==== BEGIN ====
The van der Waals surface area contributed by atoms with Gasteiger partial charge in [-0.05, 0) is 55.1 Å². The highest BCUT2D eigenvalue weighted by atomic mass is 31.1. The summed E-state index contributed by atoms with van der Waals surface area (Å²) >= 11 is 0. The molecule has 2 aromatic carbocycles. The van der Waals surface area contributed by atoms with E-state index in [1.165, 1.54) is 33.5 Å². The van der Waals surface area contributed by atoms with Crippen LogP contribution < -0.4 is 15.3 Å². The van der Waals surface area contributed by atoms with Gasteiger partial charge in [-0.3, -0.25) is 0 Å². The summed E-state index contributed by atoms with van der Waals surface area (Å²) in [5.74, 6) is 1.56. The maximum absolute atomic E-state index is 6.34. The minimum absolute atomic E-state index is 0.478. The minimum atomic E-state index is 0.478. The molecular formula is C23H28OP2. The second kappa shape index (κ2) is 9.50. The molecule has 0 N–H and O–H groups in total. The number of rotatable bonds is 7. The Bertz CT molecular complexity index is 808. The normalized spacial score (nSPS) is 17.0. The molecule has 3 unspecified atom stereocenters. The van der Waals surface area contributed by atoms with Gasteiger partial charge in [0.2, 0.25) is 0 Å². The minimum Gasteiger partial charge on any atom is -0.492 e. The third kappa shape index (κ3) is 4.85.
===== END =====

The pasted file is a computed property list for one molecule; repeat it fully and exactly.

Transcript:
The van der Waals surface area contributed by atoms with Gasteiger partial charge in [-0.05, 0) is 55.1 Å². The highest BCUT2D eigenvalue weighted by atomic mass is 31.1. The summed E-state index contributed by atoms with van der Waals surface area (Å²) >= 11 is 0. The molecule has 2 aromatic carbocycles. The van der Waals surface area contributed by atoms with E-state index in [1.165, 1.54) is 33.5 Å². The van der Waals surface area contributed by atoms with Crippen LogP contribution < -0.4 is 15.3 Å². The van der Waals surface area contributed by atoms with Gasteiger partial charge in [-0.3, -0.25) is 0 Å². The summed E-state index contributed by atoms with van der Waals surface area (Å²) in [5.74, 6) is 1.56. The maximum absolute atomic E-state index is 6.34. The minimum absolute atomic E-state index is 0.478. The minimum atomic E-state index is 0.478. The molecular formula is C23H28OP2. The second kappa shape index (κ2) is 9.50. The molecule has 0 N–H and O–H groups in total. The number of rotatable bonds is 7. The Bertz CT molecular complexity index is 808. The normalized spacial score (nSPS) is 17.0. The molecule has 3 unspecified atom stereocenters. The van der Waals surface area contributed by atoms with Gasteiger partial charge in [0.2, 0.25) is 0 Å². The minimum Gasteiger partial charge on any atom is -0.492 e. The third kappa shape index (κ3) is 4.85.